We turned into Manhasset Bay at 4:30 and the anchor was set at 4:45 p.m. Both of us were eyeballing the clock trying to estimate how quickly we could shower, eat and fall into bed. It’s amazing what a cup of hot soup with dinner and a shower will do when you’ve had a damp-rainy day underway.

The next leg of the trip is the interesting section. We prefer to run outside in the ocean along the New Jersey coast rather than navigate the New Jersey ICW for reasons you’ve read about earlier on this blog. It has been our practice to go through the night, a passage of 25-30 hours (+/-) from Manhasset to Summit North Marina on the C&D Canal. The canal connects the Delaware Bay to the Chesapeake Bay……hence the name C&D.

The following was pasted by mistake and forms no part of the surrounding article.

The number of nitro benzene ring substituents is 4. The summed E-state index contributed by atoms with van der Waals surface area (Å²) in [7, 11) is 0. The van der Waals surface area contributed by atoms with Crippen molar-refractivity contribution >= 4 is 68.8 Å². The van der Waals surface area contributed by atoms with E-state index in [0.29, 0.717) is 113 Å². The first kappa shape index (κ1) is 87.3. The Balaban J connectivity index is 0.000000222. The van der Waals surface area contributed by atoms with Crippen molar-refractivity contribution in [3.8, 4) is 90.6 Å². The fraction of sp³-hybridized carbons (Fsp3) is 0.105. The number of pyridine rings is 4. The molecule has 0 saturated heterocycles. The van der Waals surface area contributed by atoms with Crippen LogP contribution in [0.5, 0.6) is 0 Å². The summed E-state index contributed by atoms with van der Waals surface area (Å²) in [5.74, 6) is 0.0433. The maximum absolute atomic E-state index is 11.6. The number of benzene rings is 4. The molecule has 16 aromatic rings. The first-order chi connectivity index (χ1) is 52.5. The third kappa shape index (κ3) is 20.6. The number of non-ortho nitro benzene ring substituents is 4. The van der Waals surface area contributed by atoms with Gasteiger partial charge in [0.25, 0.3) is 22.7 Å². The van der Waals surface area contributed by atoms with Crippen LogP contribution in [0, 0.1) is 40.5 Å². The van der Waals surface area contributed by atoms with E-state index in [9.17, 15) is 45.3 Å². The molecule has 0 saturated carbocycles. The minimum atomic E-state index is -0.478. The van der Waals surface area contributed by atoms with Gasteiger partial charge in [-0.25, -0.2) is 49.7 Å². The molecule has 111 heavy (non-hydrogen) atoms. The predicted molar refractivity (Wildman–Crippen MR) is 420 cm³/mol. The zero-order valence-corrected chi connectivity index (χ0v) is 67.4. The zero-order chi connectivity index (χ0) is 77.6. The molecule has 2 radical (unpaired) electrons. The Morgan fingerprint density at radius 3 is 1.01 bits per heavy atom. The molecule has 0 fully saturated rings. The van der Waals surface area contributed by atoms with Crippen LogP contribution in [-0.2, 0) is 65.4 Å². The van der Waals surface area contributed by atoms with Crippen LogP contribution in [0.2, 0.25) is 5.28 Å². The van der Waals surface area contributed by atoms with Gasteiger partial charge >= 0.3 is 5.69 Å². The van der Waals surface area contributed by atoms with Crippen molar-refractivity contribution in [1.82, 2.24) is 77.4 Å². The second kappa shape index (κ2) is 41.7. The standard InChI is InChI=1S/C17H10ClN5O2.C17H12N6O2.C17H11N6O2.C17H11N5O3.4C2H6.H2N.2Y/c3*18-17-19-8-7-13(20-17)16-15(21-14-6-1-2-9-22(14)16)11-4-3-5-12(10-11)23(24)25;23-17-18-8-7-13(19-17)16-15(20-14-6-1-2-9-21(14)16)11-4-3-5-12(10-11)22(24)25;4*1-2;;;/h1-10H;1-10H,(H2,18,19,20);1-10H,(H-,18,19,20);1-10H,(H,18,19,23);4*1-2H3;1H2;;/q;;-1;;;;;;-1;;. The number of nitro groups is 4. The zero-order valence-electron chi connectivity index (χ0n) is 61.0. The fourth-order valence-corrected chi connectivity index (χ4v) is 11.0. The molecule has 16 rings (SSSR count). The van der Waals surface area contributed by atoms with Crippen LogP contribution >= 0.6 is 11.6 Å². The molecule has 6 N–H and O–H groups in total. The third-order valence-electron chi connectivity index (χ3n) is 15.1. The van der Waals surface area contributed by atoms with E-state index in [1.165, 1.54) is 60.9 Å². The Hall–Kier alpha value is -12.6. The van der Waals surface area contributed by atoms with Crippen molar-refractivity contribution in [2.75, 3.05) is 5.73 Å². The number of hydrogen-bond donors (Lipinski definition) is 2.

There are several factors that have to be considered for this part of the trip. Headed south we have to time the current and tide on the East River in NY City. That stretch is called Hell Gate for good reasons. Then we have to consider the ocean conditions along the NJ coast. The forecast is for the wind to initially be out of the Northwest, then Southwest which are both favorable and no more than 5-10kts. Waves are predicted 1-2’. So if NOAA is correct we should be ok. The final twist is; can we catch the flood tide up the Delaware Bay? That’s a long trip of 50 miles even with favorable conditions and there’s no place to hide if conditions deteriorate. We’d much prefer to have that push from the current. It looks like we’re ok, and the one concession we make is that rather than navigate the shortcut through the Cape May Canal at night we’ll go 3 miles further and take the safe route around Cape May itself. In any event, the Navigator has plotted not only plan A, but also B and C. As an alternative, we can tuck in at Manasquan, Barnegat, or Atlantic City inlets in the event conditions deteriorate as we head south. That’s not likely given the forecast but we feel better knowing there are options. Plans are to turn the corner at Cape May early Sunday morning putting us in place for the current up the bay and then into the C&D Canal early afternoon that same day. Saturday evening it was overcast early, but the moon broke through so we had good visibility, a 7 kt wind on the bow and the swells were gentle. I did engine room checks routinely and the diesels were purring. We swapped helm duties during the night, so both of us had napped but it’s a restless sleep as we awaken with any noise from the VHF radio or a beep from the radar.